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Sarsaparilla (pronounced SAS-per-il-luh) (Smilax regelii and other closely related species of Smilax) is a perennial trailing vine with prickly stems native to tropical America and the West Indies. Its name comes from the Spanish words sarza for "shrub" and parilla for "little vine."http://www.1001herbs.com/sarsaparilla/
History Throughout history, Sarsaparilla has been used to cure syphilis. Native Americans used Saraparilla for its medical benefits also. The root of the plant is what is used in medicine.http://www.globalherbalsupplies.com/herb_information/sarsaparilla.htmIt contains active principle, Parillin (Smilacin), glucoside, sarsapic acid, sarsapogenin (related to progesterone and used in its synthesis), sarsaponin and starch http://www.globalherbalsupplies.com/herb_information/sarsaparilla.htm
Fatty Acids:palmitic acid
linolic acidOral remedy for psoriasishttp://www.drugdigest.org/DD/DVH/HerbsWho/0,3923,4129%7CSarsaparilla,00.html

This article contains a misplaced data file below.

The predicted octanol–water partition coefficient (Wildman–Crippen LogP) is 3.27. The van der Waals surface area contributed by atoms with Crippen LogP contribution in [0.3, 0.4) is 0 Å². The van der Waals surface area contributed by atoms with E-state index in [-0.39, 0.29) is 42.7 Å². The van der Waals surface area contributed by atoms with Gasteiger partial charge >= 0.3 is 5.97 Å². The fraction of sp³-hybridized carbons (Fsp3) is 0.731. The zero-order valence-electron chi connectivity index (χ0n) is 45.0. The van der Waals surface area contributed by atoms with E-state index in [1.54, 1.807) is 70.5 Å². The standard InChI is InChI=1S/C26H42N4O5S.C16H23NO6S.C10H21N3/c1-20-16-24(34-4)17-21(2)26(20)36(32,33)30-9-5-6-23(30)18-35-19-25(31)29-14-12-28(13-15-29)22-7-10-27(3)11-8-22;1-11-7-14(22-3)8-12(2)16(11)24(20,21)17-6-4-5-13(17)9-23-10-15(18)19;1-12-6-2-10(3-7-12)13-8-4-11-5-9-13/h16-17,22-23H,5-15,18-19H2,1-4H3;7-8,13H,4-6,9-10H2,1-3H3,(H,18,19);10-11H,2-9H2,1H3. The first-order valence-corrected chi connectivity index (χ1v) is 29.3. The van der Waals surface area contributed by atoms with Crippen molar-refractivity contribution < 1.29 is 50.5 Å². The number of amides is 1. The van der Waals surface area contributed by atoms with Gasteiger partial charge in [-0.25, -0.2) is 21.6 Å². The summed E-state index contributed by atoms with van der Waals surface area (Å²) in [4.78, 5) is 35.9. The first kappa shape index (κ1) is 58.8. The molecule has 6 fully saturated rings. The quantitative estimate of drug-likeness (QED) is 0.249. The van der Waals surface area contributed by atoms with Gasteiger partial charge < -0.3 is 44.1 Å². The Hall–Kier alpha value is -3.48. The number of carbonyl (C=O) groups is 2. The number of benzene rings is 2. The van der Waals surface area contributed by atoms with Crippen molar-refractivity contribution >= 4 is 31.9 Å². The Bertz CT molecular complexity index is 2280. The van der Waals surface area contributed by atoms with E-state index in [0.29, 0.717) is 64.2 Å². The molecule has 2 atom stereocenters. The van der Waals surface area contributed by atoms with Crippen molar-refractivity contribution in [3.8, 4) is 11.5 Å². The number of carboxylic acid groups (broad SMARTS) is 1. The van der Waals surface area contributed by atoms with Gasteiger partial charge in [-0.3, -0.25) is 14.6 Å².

The vine has a long prickly stem and shiny leaves, and numerous reddish-brown roots up to 3 meters long. Several species of Smilax are used in agriculture, but the Jamaican S. regelii (syn. S. officinalis) is the species preferred for commercial use. Sarsaparilla is also grown in Mexico, Central America and parts of South America. It is also grown in parts of South India, known in Telugu as Sugandhi-pala, in Kannada as sogade beru and in Tamil as Nannaari. The primary uses of sarsaparilla include the flavoring of beverages, and homeopathic medicine.Before processing, the roots are bitter, sticky, and have a strong odor. They are dried and boiled in order to produce the extract. In beverages, oil of wintergreen or other flavors may be added in order to mask the natural bitterness of the root. Root beer made from sarsaparilla roots is generally more "birchy" than the extract used in the more popular, commercial brands.A carbonated beverage, made from and called sarsaparilla, is available in many countries.http://www.encyclopedia.com/doc/1B1-377787.html
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